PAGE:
Indonesia undoubtedly offers on of the best scuba diving in the world! Home to 20% of the world’s coral reefs, some of which are still in pristine condition, and around 3,000 fish species, the underwater exploration opportunities are seemingly endless. For those experienced in diving, as well as new divers taking their first steps, it’s a country hard to match. From the tourist hot spot of Bali to the unexplored archipelago of Raja Ampat, I’ve travelled across the country, but when it comes to Indonesia’s underwater world, I’ve only just scratched the surface. For those considering taking the plunge, here’s a taste of what is on offer.
1. Raja Ampat, West Papua
Remote, untouched and awe-inspiring, the reefs of Raja Ampat, referred to as the ‘Amazon of the Underwater World’ for their species richness, are unmatched when it comes to diving in Indonesia. From manta rays to giant morays to titan triggerfish, the marine life is astounding, and with few travellers venturing this far, you will have the dive sites largely to yourself. It is possible to do Open Water Courses here, but keep in mind that prices are much higher than other spots in Indonesia, and once you dive in Raja Ampat, it is going to be hard to beat!
Getting to West Papua and out to the archipelago is far from easy (or cheap), but the rewards are well worth it. For serious divers there are a number of ‘liveaboards’ that cruise the waters during the October to April dive season, or a few remote dive resorts scattered throughout the islands offering all-inclusive deals.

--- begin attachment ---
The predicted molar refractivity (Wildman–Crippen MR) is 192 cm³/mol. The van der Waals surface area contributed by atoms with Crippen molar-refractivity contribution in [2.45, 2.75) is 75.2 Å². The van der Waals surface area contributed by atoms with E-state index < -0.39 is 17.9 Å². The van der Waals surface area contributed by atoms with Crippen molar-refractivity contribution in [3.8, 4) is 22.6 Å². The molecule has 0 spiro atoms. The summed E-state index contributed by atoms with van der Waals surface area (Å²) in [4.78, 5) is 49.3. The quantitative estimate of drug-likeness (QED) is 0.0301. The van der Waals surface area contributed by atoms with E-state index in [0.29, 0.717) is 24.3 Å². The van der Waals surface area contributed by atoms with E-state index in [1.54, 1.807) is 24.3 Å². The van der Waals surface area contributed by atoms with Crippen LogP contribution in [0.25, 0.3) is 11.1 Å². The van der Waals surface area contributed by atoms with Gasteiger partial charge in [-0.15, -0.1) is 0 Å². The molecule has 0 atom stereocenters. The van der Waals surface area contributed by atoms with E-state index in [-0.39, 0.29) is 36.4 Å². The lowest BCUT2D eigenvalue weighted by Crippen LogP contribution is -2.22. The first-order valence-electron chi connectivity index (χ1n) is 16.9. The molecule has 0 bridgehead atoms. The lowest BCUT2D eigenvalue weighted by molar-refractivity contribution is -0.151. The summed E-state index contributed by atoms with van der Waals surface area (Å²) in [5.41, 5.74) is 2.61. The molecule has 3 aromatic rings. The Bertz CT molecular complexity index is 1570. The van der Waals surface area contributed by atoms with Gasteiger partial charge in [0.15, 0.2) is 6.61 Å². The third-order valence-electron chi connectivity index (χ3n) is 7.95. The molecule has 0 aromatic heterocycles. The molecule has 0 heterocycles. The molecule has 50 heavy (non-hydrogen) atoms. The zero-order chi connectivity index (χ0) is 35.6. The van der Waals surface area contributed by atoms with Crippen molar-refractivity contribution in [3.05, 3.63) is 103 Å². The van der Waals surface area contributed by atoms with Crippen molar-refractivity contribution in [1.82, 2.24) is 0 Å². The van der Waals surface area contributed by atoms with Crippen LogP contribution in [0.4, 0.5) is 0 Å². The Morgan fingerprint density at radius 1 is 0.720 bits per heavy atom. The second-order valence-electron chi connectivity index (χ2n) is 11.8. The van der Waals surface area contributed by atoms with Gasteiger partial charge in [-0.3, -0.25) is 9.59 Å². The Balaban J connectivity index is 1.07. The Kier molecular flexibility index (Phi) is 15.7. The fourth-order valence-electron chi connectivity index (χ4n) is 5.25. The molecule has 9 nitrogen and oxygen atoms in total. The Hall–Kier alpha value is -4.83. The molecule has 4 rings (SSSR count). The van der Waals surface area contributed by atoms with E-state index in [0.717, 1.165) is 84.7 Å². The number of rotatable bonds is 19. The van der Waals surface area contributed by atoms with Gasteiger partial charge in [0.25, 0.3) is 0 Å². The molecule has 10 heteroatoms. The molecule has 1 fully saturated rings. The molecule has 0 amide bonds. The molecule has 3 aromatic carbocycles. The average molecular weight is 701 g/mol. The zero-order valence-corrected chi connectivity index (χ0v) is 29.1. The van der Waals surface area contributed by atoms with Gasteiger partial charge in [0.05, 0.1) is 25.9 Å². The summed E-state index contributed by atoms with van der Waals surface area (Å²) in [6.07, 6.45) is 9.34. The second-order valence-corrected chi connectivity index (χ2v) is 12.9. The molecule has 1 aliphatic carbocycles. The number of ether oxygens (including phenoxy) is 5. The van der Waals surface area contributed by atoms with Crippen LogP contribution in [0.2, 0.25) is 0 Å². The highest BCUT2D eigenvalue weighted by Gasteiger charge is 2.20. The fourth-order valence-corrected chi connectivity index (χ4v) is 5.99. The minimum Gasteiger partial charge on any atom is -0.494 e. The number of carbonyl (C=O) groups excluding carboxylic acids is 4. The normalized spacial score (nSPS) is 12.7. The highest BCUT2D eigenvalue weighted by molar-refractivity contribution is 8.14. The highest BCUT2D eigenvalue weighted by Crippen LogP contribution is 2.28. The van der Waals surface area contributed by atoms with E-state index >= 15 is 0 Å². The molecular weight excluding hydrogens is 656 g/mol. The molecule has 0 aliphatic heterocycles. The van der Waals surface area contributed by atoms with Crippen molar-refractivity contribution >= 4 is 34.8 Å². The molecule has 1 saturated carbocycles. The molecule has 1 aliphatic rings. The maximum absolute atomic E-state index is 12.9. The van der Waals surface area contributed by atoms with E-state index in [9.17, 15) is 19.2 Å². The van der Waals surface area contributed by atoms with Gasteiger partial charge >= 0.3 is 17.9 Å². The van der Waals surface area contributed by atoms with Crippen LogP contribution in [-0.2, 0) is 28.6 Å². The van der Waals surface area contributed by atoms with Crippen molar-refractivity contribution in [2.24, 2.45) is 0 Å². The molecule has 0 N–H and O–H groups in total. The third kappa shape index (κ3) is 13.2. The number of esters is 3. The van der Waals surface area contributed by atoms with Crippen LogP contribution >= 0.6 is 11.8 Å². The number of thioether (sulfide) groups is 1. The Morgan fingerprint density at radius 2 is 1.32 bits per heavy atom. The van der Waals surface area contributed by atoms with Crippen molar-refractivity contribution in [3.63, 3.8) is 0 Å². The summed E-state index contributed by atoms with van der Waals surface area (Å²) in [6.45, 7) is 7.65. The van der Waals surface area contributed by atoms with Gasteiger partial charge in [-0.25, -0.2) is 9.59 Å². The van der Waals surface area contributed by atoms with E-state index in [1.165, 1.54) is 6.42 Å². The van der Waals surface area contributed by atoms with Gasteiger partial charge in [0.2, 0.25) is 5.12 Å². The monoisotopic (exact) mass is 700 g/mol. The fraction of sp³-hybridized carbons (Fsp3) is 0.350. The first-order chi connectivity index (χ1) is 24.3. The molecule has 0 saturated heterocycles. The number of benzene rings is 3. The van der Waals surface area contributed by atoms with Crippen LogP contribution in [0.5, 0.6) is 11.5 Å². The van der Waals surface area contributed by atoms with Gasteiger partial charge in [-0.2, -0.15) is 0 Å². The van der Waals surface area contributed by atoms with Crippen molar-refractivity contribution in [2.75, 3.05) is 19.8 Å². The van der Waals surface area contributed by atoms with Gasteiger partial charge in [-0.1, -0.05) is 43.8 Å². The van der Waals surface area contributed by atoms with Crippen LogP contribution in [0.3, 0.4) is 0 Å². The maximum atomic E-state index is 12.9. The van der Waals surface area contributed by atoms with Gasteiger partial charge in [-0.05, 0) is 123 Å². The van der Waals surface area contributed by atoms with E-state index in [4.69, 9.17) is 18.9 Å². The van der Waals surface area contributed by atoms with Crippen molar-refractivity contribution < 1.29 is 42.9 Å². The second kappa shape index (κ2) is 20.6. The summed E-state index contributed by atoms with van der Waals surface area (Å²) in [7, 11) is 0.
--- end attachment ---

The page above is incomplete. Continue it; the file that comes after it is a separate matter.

2. Bunaken Island, Sulawesi
Bunaken in the north of Sulawesi is an idyllic paradise offering fantastic macro and muck diving within the Bunaken Island National Marine Park. Located in the South Sulawesi Sea, it covers around 75,000 hectares and more than 20 different dive sites, including a lot of good wall dives. It is home to an incredible diversity of coral and the black sandy floor harbours some weird and wonderful creatures that will appeal to experienced divers who have ‘seen it all’. In addition to dugongs and sperm whales which are occasionally sited, the ancient coelacanth was recently discovered in the lava tubes of Manado Tua, attracting international media attention to the region. The currents here can be strong, however, making it less suitable for inexperienced divers, although there are easier sites where Open Water and Discover Scuba Diving Courses are conducted.
3. Pulau Menjangan, Bali
On the far north-west coast of Bali, far from the tourist crowds of the south, lies Menjangan Island. It has asserted its place as one of Bali’s top diving destinations for its 35-metre high walls that drop from the island’s perimeter, with immense Gorgonian sea fans and a captivating macro life, ideal for underwater photographers. Pygmy seahorses, orang-utan crabs and vibrantly coloured nudibranches can all be found with a good eye. The fish life is abundant, but its the diversity and breathtaking beauty of both soft and hard corals that is the main draw card here.
Shallow sloping sandy reefs on one side, as well as an artificially created reef, easily accessed from the beach at the nearby tourist town of Pemuteran, make it an excellent choice for those doing their Open Water Course or Discover Scuba Diving, while strong currents are a rarity. There are plenty of dive schools to choose from and instructors available in English, French, German and Dutch, but if you want to avoid diving with the crowds, then visit outside of the July/August high season.
4. Banda Islands, Maluku